Abysmal snowpack ‘obliterates’ record; cities told to conserve 25 percent.
By Brett Walton
Circle of Blue
Taking his strongest measures yet in response to California’s drought emergency, Governor Jerry Brown ordered on Wednesday a statewide 25 percent cut in urban water use.
The wide-ranging executive order, announced while the Democratic leader stood on bare ground in the Sierra Nevada mountains, includes 31 provisions for cutting water use, monitoring and managing supplies, speeding the review of new water projects, and extending state aid to families in homes without running water.
“Today we are standing on dry grass where there should be five feet of snow. This historic drought demands unprecedented action,” Brown said. “Therefore, I’m issuing an executive order mandating substantial water reductions across our state. As Californians, we must pull together and save water in every way possible.”
–David Rizzardo, chief of snow surveys
California Department of Water Resources
At the end of winter, the state has almost no snow to replenish its reservoirs. Measurements made on April 1 showed snow levels at just 5 percent of normal, smashing the previous standard of 25 percent set in 1977 and 2014.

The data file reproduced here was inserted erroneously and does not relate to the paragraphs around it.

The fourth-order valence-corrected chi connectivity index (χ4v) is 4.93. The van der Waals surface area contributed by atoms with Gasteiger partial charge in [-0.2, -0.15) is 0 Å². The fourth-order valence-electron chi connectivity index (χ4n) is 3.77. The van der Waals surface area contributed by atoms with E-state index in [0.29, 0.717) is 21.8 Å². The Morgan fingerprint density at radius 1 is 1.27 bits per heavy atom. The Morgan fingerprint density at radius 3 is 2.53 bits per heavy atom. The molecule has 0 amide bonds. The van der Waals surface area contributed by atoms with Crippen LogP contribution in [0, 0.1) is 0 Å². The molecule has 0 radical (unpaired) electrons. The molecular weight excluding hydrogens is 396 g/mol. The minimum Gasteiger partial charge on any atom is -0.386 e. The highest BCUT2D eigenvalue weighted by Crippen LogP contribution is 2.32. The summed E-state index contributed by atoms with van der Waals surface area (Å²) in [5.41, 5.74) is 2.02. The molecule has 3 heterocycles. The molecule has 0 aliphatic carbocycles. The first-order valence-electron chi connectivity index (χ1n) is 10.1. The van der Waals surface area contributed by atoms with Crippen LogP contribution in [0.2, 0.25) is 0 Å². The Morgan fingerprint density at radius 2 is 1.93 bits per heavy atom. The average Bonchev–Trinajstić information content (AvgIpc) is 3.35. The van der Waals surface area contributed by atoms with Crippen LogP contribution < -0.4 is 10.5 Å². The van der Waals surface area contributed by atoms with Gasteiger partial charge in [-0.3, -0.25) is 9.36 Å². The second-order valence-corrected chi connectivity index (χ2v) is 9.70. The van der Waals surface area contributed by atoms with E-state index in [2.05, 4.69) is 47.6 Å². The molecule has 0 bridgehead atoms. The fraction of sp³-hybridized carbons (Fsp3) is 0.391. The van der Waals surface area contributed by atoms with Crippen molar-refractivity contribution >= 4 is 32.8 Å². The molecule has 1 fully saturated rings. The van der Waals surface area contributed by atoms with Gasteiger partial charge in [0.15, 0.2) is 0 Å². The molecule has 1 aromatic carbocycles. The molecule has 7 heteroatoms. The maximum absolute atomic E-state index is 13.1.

The governor’s action reflects a renewed urgency regarding water supplies. With the wet season ending and six months of summer heat to come, the nation’s most populous state is beginning to recognize that it must change course in order to avoid running short of water. Even with conservation success, California’s fourth consecutive dry year will become more desperate week by week, particularly in the Central Valley, where farmers are on edge, farm workers are unemployed, and rural residents live with the fear that their water well, like their neighbors’, may go dry. Abysmal winter snow levels are emblematic of the uncharted territory that the entire state is traversing.
“We’re not only setting a new low, we’re completely obliterating the old record,” said David Rizzardo, chief of snow surveys at the California Department of Water Resources, during a conference call hosted today by Circle of Blue.
Conservation Is No Longer Optional
The governor’s executive order is broad, requiring seven state agencies to implement its provisions.
Though the order addresses forest fire prevention, water quality in the Sacramento-San Joaquin Delta, and dozens of other items, most of the actions center on reducing water use. The governor asked state residents more than a year ago, in January 2014, voluntarily to cut demand by 20 percent, but the response was lackluster. Only once since June, when data was first released, did residents achieve in a single month a 20 percent reduction.
“Many haven’t stepped up to meet that goal,” said Mark Ghilarducci, director of the governor’s Office of Emergency Services. “This year that has to change.”
California officials will come at the problem from many angles, an “all hands on deck approach,” according to Ghilarducci.
The California Energy Commission will administer a rebate program to replace water-inefficient appliances. The amount of money available for the program was not immediately known.